Each of the six-foot modules mounts five 12V AC 20W halogens, and two “mini batten” fluorescents with translucent light diffusers. In the left photo (above) the lighting rig arrangement is shown with just the halogen lights illuminated. The right-hand photo shows how the module appears in a dimly-lighted room with only halogen lamps. As you can see, they tend to focus directly on the trackage, not the scenery nor the backdrop.
The left-hand photo (above) shows the module’s appearance with both the daylight fluorescents and the halogens illuminated. A bright, even light is provided by the diffused fluorescents, with the halogens focusing on the track and trains running through. The right-hand photo shows what this level of illumination looks like at track level … notice how crystal clear the details appear on the locomotive—and how the loco seems to be spotlighted from above, the result of the carefully aimed halogens!
For more about using the combination of halogens with diffused daylight fluorescents, read on.
PUTTING IT ALL TOGETHER IN SWITZERLAND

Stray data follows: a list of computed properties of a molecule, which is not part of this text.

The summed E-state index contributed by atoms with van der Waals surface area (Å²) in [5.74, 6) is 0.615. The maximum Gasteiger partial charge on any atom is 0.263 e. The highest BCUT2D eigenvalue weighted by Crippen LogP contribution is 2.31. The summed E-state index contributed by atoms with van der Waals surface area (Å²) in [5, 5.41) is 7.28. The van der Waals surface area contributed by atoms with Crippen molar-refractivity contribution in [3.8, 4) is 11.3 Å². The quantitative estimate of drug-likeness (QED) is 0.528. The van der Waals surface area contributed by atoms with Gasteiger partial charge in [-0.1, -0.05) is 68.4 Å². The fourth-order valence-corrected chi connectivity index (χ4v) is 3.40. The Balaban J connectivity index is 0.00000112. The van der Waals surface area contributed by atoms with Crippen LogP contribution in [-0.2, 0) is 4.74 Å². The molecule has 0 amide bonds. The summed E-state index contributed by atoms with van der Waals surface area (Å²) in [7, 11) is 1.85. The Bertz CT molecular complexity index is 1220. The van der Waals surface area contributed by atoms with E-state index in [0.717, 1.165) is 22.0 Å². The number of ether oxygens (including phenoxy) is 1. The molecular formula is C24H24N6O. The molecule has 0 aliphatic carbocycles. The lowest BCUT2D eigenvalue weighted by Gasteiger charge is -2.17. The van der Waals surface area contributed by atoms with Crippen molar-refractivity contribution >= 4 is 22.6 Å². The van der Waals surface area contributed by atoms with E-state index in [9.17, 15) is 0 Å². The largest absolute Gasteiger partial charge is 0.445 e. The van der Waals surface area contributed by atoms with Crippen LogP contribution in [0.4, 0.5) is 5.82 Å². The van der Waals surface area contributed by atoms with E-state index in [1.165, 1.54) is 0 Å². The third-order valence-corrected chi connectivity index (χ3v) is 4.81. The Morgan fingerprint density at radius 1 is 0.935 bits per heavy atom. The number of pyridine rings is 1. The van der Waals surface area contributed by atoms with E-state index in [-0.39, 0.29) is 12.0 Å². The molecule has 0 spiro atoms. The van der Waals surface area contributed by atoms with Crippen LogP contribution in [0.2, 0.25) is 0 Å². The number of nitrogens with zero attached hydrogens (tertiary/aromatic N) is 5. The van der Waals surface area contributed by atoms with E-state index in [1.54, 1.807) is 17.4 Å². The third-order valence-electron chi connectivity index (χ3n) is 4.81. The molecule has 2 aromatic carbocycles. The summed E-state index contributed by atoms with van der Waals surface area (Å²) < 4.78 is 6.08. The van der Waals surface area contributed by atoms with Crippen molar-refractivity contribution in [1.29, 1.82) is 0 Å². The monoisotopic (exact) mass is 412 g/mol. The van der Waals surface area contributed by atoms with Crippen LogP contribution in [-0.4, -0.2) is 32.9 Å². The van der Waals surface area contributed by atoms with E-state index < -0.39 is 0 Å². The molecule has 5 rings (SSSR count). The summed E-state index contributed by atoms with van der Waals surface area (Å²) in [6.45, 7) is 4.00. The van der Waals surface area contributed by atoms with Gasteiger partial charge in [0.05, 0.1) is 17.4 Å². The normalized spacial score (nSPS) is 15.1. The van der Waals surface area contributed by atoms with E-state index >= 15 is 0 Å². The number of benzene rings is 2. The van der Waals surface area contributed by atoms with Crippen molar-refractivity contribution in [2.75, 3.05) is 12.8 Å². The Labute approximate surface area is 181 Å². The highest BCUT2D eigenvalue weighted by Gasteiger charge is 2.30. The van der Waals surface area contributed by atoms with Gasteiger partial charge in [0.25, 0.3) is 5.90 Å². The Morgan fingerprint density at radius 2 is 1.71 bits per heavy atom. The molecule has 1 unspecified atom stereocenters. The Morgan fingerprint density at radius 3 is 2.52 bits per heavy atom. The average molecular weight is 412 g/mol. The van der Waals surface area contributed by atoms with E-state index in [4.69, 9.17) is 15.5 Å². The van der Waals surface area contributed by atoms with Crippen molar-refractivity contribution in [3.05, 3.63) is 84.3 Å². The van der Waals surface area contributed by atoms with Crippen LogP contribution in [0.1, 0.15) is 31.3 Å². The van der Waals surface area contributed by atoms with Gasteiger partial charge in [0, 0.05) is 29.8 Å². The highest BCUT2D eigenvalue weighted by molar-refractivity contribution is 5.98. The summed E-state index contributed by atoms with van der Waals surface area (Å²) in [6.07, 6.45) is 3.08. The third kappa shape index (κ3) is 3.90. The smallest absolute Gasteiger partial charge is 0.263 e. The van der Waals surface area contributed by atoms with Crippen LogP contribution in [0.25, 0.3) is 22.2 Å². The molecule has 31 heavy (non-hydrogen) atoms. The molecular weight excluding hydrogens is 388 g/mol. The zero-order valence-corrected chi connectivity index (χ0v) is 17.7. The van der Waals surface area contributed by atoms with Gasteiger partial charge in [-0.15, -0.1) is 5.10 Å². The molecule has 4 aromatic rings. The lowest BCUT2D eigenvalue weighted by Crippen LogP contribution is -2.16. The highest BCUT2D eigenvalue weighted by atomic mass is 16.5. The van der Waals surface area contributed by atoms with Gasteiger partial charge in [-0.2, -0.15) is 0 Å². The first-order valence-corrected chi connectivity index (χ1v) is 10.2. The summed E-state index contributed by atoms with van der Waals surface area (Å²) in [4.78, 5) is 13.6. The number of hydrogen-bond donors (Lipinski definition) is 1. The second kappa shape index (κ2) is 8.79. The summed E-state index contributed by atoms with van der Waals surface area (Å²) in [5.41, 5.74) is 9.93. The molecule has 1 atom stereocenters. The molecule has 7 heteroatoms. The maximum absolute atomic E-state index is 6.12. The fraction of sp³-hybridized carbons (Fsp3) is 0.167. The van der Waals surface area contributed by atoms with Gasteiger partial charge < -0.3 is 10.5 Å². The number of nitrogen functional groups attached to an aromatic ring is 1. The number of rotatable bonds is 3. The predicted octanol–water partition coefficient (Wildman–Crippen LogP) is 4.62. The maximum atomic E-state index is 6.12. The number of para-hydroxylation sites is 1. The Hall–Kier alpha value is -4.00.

Gilbert Gribi is a well-known narrow gauge modeler who lives near Lausanne in Switzerland. He built a 135x85cm (53x33in) O-14/On2 layout, La Vernarède, with his son, Michel. This remarkable layout illustrates many inspiring railway modeling methods, including an ingenious and very effective lighting system.
The lighting “rig” is shown at the upper left. The lights are contained in a hollow box, which holds the two daylight fluorescent tubes (only one tube is shown here). Outrigger supports hold the halogen spots, which actually are mounted beyond the boundaries of the layout baseboards (details at left below). The lighting box is floored with a prismatic Plexiglas screen that becomes the ceiling of the layout. The plexi dramatically improves light diffusion.